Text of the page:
I do not mean to say that they exhibited Christianity in all the splendour of its unadulterated truth ;-no, they had enough of the empty forms and legends, and


false pretences, and false miracles of Rome, about them; but they exhibited one great feature of its spirit-love to the poor and the oppressed, and it was at once acknowledged by them to be divine. I do not mean to say that they adopted the soundest system of policy in their treatment of the Indians; for their besetting sin, the love of power and the pride of intellectual dominance, were but too apparent in it; and this prevented their labours from acquiring that permanence which they otherwise would: but they did this, which was a glorious thing in that age, and in those countries-they showed what Christianity, even in an imperfect form, can accomplish in the civilization of the wildest people. They showed to the outraged Indians, that Christianity was really a blessing where really embraced; and to the Spaniards, that their favourite dogmas of the incapacity of the Indians for the reception of divine truth, and for the patient endurance of labour and civil restraint, were as baseless as their own profession of the Christian faith. They stood up against universal power and rapacity, in defence of the weak, the innocent, and the calumniated; and they had the usual fate of such men-they were the martyrs of their virtue, and deserve the thanks and honourable remembrance of all ages.

In strictly chronological order we should have noticed the Portuguese in Brazil, before following the Spaniards to Paraguay; as Paraguay was not taken possession of by the Spaniards till about twenty years after the Portuguese had seized upon Brazil: but it is of more consequence to us to take a consecutive view of the conduct of the Spaniards in South America, than to take the settlement of different coun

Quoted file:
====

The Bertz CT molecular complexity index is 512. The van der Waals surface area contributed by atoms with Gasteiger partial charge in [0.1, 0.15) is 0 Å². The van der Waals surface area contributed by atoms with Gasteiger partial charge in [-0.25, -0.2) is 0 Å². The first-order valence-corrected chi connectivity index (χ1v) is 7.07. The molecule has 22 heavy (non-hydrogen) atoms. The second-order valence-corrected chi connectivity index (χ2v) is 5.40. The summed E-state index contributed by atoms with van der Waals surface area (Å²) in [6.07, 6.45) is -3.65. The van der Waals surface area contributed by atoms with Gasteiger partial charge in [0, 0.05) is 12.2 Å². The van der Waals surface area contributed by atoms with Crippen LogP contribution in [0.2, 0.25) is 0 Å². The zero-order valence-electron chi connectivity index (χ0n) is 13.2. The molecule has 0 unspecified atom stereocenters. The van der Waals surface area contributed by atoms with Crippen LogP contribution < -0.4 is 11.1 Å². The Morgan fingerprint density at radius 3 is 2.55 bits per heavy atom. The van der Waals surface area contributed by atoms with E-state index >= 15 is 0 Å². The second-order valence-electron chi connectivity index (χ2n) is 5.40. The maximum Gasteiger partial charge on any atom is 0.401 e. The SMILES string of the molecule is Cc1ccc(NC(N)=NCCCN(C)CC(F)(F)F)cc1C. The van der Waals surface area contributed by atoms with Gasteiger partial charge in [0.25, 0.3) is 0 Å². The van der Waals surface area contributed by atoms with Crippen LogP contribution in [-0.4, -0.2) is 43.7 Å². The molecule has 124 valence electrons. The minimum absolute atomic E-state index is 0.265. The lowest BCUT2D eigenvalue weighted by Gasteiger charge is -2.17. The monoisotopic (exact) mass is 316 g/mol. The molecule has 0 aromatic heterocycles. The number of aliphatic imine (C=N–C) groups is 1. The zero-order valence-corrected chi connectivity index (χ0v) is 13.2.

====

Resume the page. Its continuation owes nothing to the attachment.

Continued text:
tries in exact order of time. Having with this chapter dismissed the Spaniards, we shall next turn our attention to the Portuguese in the neighbouring regions of Brazil, and then pursue our inquiries into their treatment of the natives in their colonies in the opposite regions of the world.

The Spaniards entered this beautiful country with the same spirit that they had done every other that they had hitherto discovered ;—but they found here a different race. They had neither creatures gentle as those of the Lucayo Islands, nor of Peru, nor men so far civilized as these last, nor as the Mexicans to contend with. They did not find the natives of these regions appalled with their wonder, or paralysed with prophecies and superstitious fears; but like the Charaib natives, they were fierce and ferocious-tattooed and disfigured with strange gashes and pouches for stones in their faces; quick in resentment, and desperate cannibals. When Juan Diaz de Solis discovered the Plata in 1515, he landed with a party of his men in order to seize some of the natives; but they killed, roasted, and devoured, both him and his companions. Cabot, who was sent out to form a settlement there ten years afterwards, treated the natives with as little ceremony, and found them as quick to return the insult. Diego Garcia, who soon followed Cabot, came with the intention of carrying off eight hundred slaves to Portugal, which he actually accomplished, putting them and his vessel into the charge of a Portuguese of St. Vincente. Garcia made war on the great tribe of the Guaranies for this purpose, and thus made them

⚫ hostile to the settlement of the Spaniards. In 1534, the powerful armament of Don Pedro de Mendoza,